Political Spin — Apply It To Ourselves!

Am I the only one who gets annoyed by the obvious partisanship and hypocrisy of party faithfuls who overlook the failings of their favorite political leaders and completely  whitewash them?  These same party hacks will lam bast their opponent who makes a mistake during a speech, is caught having an affair, or was found cheating on a high school exam, while excusing similar behavior on a member of their party who they support. 
 This blind political spinning of events seems at times to be ludicrous.  Yet each party does it.  Ironically, most of us in our own lives actually do the opposite.  We are often our own worst critics.  We don't like the way we look.  We fear that someone might find out that we aren't as smart or talented or adept as others believe.  Most of us suffer from some degree of insecurity.  We may even have difficulty accepting praise from others.  We may question their sincerity or deny that we are worthy of it.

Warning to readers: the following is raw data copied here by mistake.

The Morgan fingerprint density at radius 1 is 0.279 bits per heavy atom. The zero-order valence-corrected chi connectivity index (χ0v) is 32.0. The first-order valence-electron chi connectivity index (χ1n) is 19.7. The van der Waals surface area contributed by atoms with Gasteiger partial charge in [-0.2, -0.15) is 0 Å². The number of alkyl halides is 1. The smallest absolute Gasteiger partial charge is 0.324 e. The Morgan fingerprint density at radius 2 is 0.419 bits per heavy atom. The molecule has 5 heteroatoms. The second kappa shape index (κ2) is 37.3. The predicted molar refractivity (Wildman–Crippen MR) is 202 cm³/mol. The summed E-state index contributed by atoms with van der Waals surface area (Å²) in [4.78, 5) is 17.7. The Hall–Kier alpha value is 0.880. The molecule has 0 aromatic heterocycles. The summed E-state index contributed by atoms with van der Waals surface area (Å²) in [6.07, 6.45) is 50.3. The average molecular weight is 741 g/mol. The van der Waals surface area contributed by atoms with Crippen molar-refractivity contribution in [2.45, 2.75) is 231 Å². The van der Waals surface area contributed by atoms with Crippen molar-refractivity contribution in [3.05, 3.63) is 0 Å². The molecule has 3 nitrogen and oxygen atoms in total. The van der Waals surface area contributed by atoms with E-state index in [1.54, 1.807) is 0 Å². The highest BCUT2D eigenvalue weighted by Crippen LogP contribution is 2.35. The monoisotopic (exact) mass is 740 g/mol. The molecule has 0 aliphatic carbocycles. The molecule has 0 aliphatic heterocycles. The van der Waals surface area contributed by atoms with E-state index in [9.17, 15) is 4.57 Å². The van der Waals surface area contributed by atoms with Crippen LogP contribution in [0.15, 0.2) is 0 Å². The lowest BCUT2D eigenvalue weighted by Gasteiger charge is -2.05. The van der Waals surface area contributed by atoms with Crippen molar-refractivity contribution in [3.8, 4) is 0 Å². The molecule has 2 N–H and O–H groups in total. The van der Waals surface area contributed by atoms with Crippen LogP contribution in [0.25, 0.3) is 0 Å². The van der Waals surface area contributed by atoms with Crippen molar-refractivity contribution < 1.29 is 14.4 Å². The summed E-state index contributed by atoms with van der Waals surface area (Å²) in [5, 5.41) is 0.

How different are politicians! They believe their own hype.  They often can lie to the public without so much as a tell-tale blink of the eye, be discovered to be lying and not even feel remorse.  They exhibit a resilience and inflated self-image that helps them overcome adversity and not appear to be defeated. 
But what if we could borrow just a small bit of this attitude?  Would it be so terrible if we became our own cheering squad?  The field of positive psychology has identified individuals who seem capable of interpreting their own mistakes and failures as temporary events.  They may even blame others, believe that they were unfairly singled-out, even discriminated against.  Their own self-image remains intact and they rarely suffer from depression and malaise.  They seem to live longer, healthier, even happier lives.
While too much of this approach may lead to delusional thinking and inability to learn from failure, just the right amount of self-praise might actually be beneficial to us.  Can we "learn" to become our own best advocates?  Can we judiciously apply positive attributes to ourselves, forgive our mistakes and believe that we can do great things? 
Perhaps just a bit of such "spin" can help us get through life's challenges and keep our chins up.

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